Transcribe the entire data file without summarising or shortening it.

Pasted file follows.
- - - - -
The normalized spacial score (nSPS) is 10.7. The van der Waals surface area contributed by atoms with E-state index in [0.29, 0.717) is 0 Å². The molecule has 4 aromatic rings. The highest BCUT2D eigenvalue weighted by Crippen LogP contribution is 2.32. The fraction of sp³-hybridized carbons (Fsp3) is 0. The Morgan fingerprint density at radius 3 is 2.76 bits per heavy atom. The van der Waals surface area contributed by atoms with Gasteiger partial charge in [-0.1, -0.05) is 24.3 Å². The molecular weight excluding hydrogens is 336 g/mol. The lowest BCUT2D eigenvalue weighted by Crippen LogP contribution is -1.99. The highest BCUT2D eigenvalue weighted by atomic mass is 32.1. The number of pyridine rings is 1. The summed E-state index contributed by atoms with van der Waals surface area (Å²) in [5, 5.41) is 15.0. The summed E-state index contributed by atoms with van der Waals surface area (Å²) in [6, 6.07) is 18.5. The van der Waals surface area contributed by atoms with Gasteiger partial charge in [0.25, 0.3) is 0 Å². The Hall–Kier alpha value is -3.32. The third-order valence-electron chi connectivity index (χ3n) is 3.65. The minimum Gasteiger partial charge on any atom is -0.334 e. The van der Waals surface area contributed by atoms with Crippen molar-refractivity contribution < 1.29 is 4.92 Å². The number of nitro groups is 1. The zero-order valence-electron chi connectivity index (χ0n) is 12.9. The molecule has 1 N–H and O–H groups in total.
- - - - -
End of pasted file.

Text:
The normalized spacial score (nSPS) is 10.7. The van der Waals surface area contributed by atoms with E-state index in [0.29, 0.717) is 0 Å². The molecule has 4 aromatic rings. The highest BCUT2D eigenvalue weighted by Crippen LogP contribution is 2.32. The fraction of sp³-hybridized carbons (Fsp3) is 0. The Morgan fingerprint density at radius 3 is 2.76 bits per heavy atom. The van der Waals surface area contributed by atoms with Gasteiger partial charge in [-0.1, -0.05) is 24.3 Å². The molecular weight excluding hydrogens is 336 g/mol. The lowest BCUT2D eigenvalue weighted by Crippen LogP contribution is -1.99. The highest BCUT2D eigenvalue weighted by atomic mass is 32.1. The number of pyridine rings is 1. The summed E-state index contributed by atoms with van der Waals surface area (Å²) in [5, 5.41) is 15.0. The summed E-state index contributed by atoms with van der Waals surface area (Å²) in [6, 6.07) is 18.5. The van der Waals surface area contributed by atoms with Gasteiger partial charge in [0.25, 0.3) is 0 Å². The Hall–Kier alpha value is -3.32. The third-order valence-electron chi connectivity index (χ3n) is 3.65. The minimum Gasteiger partial charge on any atom is -0.334 e. The van der Waals surface area contributed by atoms with Crippen molar-refractivity contribution < 1.29 is 4.92 Å². The number of nitro groups is 1. The zero-order valence-electron chi connectivity index (χ0n) is 12.9. The molecule has 1 N–H and O–H groups in total.